New research by UT professors shows how measuring relatively stable features of society, such as culture and demographics, can help predict the spread of COVID-19.
University of Tsukuba researchers took an innovative approach to finding ways to increase road safety. Using 10 years of nationwide data on junior high school students commuting by bicycle, they found a sharp drop in road injuries where there's heavy snowfall. This likely owes to the students' 'modal shift' from cycling to, for instance, walking or public transportation. With high prevalence of road injuries and deaths worldwide, such modal shifting may help make roads safer.
In this study of return-to-play cardiac testing performed on 789 professional athletes with COVID-19 infection, imaging evidence of inflammatory heart disease that resulted in restriction from play was identified in five athletes (0.6%). No adverse cardiac events occurred in the athletes who underwent cardiac screening and resumed professional sports participation.
As COVID-19 lockdowns and quarantines are lifted, businesses are now faced with the challenge of how to keep their employees who are returning to work motivated and engaged. A study led by a University of Illinois Chicago researcher shows that both employees and managers have an important part to play in promoting employee engagement during the pandemic.
In spite of Black Americans' attitudes toward proper precautions, they are disproportionately impacted by the pandemic and White people are less likely to fall ill
Eye conditions that do not cause vision impairment but have economic and social consequences represent a serious and growing challenge for public health services worldwide, according to a new paper published by The Lancet Global Health Commission.
Curtin University research has found people grieving a COVID-related death would benefit from timely support and care to reduce the high risk of experiencing problems in important areas of everyday life. Published in Journal of Pain and Symptom Management, the study is the first to focus on psychological factors that explain why people bereaved by COVID-19 might experience challenges in important areas of life, work, leisure, and relationships.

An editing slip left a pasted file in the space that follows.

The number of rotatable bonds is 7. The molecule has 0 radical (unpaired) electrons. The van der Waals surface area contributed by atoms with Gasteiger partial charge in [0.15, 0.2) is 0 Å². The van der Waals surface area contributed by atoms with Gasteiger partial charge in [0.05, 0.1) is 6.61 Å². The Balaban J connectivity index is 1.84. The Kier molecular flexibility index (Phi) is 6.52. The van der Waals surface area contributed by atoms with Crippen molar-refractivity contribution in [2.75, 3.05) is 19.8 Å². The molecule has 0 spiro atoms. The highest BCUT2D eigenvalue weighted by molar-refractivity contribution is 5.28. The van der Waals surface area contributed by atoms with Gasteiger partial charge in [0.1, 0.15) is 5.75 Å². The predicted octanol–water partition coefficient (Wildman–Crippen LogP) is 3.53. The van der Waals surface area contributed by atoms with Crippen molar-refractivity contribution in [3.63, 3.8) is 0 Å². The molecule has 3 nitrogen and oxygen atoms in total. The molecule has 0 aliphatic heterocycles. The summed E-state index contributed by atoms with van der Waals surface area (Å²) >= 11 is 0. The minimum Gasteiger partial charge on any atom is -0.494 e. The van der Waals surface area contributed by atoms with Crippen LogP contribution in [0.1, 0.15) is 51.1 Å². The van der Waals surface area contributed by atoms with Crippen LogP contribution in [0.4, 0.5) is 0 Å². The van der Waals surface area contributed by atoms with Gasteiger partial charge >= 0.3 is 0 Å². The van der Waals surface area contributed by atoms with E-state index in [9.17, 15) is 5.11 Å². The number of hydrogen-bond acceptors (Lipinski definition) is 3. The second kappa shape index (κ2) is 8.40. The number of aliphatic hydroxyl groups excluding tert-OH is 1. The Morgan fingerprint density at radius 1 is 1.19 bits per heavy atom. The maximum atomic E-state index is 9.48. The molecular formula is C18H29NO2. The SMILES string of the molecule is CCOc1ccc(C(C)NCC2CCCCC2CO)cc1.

In the inaugural issue of npj Urban Sustainability, a new Nature Partner Journal out today, a team of leading urban ecologists outlines a practical checklist to guide interventions, strategies, and research that better position urban systems to meet urgent sustainability goals.
Using laws governing human rights may be the best way of harnessing international legislation and tribunals to protect the Amazon, a new study shows.
According to the study published in APA's journal Psychomusicology: Music, Mind and Brain, 140 young adults responded to a 67-item questionnaire exploring how drivers engage with music while driving. Ironically, most of the respondents (80%) claimed it was not only "difficult," but sometimes "near impossible" to concentrate on traffic and road conditions without music playing. And once they arrive, most of the respondents will stay in their car at their destination until the song ends.